When such a separation occurs… 914 Words 4 Pages Summary of central events: Mr. This time too, Abner decides to burn down the de Spain barn. It shows how the very poor can be turned against the very rich as well as the impact an abusive father can have on an entire family. Fire is the one thing in his life he can control. Analysis 'Barn Burning' explores some recurrent themes of Faulkner's fiction, such as family legacy, honor, and shame.
Sarty's mother tries to treat the wound he has acquired in the scuffle, but he tells her to leave him alone. This angers Abner and once again he chooses to use fire as a weapon. He was used to his natural instincts and the teaching of his own heritage. He must also discover for himself that his father is wrong and learn to grow up the right way in a racial environment. The main character, Abner Snopes, sharecrops to make a living for his family.
However, Sarty has a strong sense of justice. Sarty is caught in a cycle of behavior that stems from having a prestigious family name while suffering under reduced economic circumstances. Sarty seems to do anything his father says at the begging of the story. Sarty watches as his father walks right through a fresh pile of horse manure and keeps right on walking. Without men like Abner to work his farm for the skimpiest wages, de Spain wouldn't have a mansion in the first place. When the judge asks Harris if the boy should be questioned, Harris says no. I understand why this is a highly-praised classic; the themes it reflects are really important.
Here, Sarty allows himself to separate himself a small amount from his father in imagining this massive home as an impervious, safe one. The next weekend, Snopes and his two sons head once again to a court appearance at the country store, where the well-dressed de Spain is in attendance. Faulkner presents Abner as a father that has a great deal of control over his entire family which includes a wife and three additional children. We know Sarty planned to lie in court even though he didn't want to. All he can see are shelves of canned food, but he can hear the proceedings. .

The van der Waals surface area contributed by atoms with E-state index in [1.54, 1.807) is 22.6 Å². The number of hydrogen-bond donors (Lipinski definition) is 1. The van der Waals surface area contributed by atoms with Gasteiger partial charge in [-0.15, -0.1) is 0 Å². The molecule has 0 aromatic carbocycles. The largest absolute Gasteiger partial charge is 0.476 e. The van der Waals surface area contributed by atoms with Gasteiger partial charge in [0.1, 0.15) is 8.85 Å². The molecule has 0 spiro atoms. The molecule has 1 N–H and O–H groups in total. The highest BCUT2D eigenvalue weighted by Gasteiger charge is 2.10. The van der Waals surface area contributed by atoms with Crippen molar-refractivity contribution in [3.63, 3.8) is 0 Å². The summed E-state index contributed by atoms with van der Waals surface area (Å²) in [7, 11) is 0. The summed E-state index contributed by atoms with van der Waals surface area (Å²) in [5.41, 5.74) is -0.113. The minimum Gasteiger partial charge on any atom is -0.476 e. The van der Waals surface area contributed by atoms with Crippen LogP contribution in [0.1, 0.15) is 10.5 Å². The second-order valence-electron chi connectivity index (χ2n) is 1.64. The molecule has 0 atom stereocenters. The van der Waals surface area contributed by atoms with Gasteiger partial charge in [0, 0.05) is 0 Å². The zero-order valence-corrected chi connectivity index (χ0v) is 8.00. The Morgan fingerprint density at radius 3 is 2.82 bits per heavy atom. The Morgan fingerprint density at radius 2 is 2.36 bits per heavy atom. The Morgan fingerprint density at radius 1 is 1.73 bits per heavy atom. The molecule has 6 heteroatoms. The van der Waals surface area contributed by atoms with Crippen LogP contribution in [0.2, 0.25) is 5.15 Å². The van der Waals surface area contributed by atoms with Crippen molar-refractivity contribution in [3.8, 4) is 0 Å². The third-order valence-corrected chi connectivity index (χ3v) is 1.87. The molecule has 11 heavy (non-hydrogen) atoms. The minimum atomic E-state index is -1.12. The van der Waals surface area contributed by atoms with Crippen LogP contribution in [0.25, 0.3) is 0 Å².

Yet, this discomfort is never spoken by the narrator. Snopes never burns farm houses, and while we might initially conclude that this restraint is proof that Snopes isn't wholly incorrigible, we soon learn that on farms, barns are more important than houses because they hold livestock and oftentimes harvested crops, which provide the money and food that farmers and their families need to survive. Sartoris decision to betray his father and tell the truth is painful but necessary. This conflict is vividly illustrated by having a young 10-year-old boy — Sarty — confront this dilemma as part of his initiation into manhood. For Sarty that moment on the hill is probably the first he's had peace and quite and calm in a very long time.
He mourns the loss of his father who he seems to assume is dead , but is no longer afraid. The cans are also sealed. Die Geschichte macht Lust auf eines seiner umfangreicheren Bücher. His life is scary, mostly because his father is a domineering man who burns down wealthy landowners' barns in his spare time. That night, the family camps.
He thinks his father can't possibly hurt people who live in a house like that. But the young lad believes that this would stop his father from his continued miscreant behavior. Throughout the story, Sarty must deal with the question of his father's bravery - or lack thereof. Abner Snopes Abner, head of the Snopes household, controls the family with physical violence and brainwashing them into supporting his destructive acts. He made the right choice.
Abner leaves the rug on the front porch but that afternoon Major DeSpain comes back to the house and is visibly angry. My kids are still a bit younger but I hope they will discover the beauty of Faulkner's language one day. Sarty, in turn, feels out of place, too old for innocence and too young for responsibility or control over his social familial situation. He warns a man named Major de Spain about his barn burning. The family camps that night and makes a small, neat fire, something the father excels at. In The Mansion, Flem is killed by a relative, Mink. The characters that Faulkner created, what can one say.
Even the son of Abner Snopes wants to find something in his father to admire. Abner's temper and use of fire as a weapon has gotten him into a great deal of trouble in the past. The contrast between that house and the one Sarty's family lives in so great it takes on almost divine proportion in Sarty's eyes. The beauty of Faulkner's writings are that the characters and ideas are haunting, memorable and alive and his language is both beautiful and haunting. And so of course the real meaning or statement or ambiance or ascertainable quality of the work gets passed over completely. This story was extremely haunting just like A Rose for Emily but in a totally different way. Abner can not control his emotional responses to the actions of his enemy, the white men.